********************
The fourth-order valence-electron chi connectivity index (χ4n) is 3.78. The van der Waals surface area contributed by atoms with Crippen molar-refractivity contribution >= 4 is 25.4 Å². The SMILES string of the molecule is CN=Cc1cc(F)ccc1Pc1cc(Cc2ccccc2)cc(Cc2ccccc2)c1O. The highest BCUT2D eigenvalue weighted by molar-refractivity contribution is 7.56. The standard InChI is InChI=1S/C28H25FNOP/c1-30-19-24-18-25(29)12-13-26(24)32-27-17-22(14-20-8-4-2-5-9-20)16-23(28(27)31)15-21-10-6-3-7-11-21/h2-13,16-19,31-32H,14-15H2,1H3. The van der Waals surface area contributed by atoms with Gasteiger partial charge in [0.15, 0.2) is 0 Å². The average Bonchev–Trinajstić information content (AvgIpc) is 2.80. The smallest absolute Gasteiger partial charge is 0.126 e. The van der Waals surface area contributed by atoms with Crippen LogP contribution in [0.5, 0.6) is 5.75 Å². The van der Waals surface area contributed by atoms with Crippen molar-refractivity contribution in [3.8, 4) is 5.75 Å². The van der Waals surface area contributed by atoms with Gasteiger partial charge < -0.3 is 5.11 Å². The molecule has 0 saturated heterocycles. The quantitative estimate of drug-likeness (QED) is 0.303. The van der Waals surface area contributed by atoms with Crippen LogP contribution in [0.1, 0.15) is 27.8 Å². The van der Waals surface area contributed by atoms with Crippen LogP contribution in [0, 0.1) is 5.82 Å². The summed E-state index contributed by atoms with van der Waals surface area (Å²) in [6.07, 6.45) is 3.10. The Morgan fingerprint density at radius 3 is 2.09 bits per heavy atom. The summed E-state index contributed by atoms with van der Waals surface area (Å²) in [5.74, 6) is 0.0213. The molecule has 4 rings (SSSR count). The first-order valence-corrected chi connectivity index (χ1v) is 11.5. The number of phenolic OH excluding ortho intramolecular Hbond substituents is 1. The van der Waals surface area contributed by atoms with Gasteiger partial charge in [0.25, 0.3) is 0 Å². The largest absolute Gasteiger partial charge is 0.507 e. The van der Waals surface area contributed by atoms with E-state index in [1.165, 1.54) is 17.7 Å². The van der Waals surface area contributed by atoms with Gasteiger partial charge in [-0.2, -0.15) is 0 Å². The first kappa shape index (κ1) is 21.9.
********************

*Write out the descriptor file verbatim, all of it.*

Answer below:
The fourth-order valence-electron chi connectivity index (χ4n) is 3.78. The van der Waals surface area contributed by atoms with Crippen molar-refractivity contribution >= 4 is 25.4 Å². The SMILES string of the molecule is CN=Cc1cc(F)ccc1Pc1cc(Cc2ccccc2)cc(Cc2ccccc2)c1O. The highest BCUT2D eigenvalue weighted by molar-refractivity contribution is 7.56. The standard InChI is InChI=1S/C28H25FNOP/c1-30-19-24-18-25(29)12-13-26(24)32-27-17-22(14-20-8-4-2-5-9-20)16-23(28(27)31)15-21-10-6-3-7-11-21/h2-13,16-19,31-32H,14-15H2,1H3. The van der Waals surface area contributed by atoms with Gasteiger partial charge in [0.15, 0.2) is 0 Å². The average Bonchev–Trinajstić information content (AvgIpc) is 2.80. The smallest absolute Gasteiger partial charge is 0.126 e. The van der Waals surface area contributed by atoms with Crippen LogP contribution in [0.5, 0.6) is 5.75 Å². The van der Waals surface area contributed by atoms with Crippen molar-refractivity contribution in [3.8, 4) is 5.75 Å². The van der Waals surface area contributed by atoms with Gasteiger partial charge < -0.3 is 5.11 Å². The molecule has 0 saturated heterocycles. The quantitative estimate of drug-likeness (QED) is 0.303. The van der Waals surface area contributed by atoms with Crippen LogP contribution in [0.1, 0.15) is 27.8 Å². The van der Waals surface area contributed by atoms with Crippen LogP contribution in [0, 0.1) is 5.82 Å². The summed E-state index contributed by atoms with van der Waals surface area (Å²) in [6.07, 6.45) is 3.10. The Morgan fingerprint density at radius 3 is 2.09 bits per heavy atom. The summed E-state index contributed by atoms with van der Waals surface area (Å²) in [5.74, 6) is 0.0213. The molecule has 4 rings (SSSR count). The first-order valence-corrected chi connectivity index (χ1v) is 11.5. The number of phenolic OH excluding ortho intramolecular Hbond substituents is 1. The van der Waals surface area contributed by atoms with Gasteiger partial charge in [0.25, 0.3) is 0 Å². The largest absolute Gasteiger partial charge is 0.507 e. The van der Waals surface area contributed by atoms with E-state index in [1.165, 1.54) is 17.7 Å². The van der Waals surface area contributed by atoms with Gasteiger partial charge in [-0.2, -0.15) is 0 Å². The first kappa shape index (κ1) is 21.9.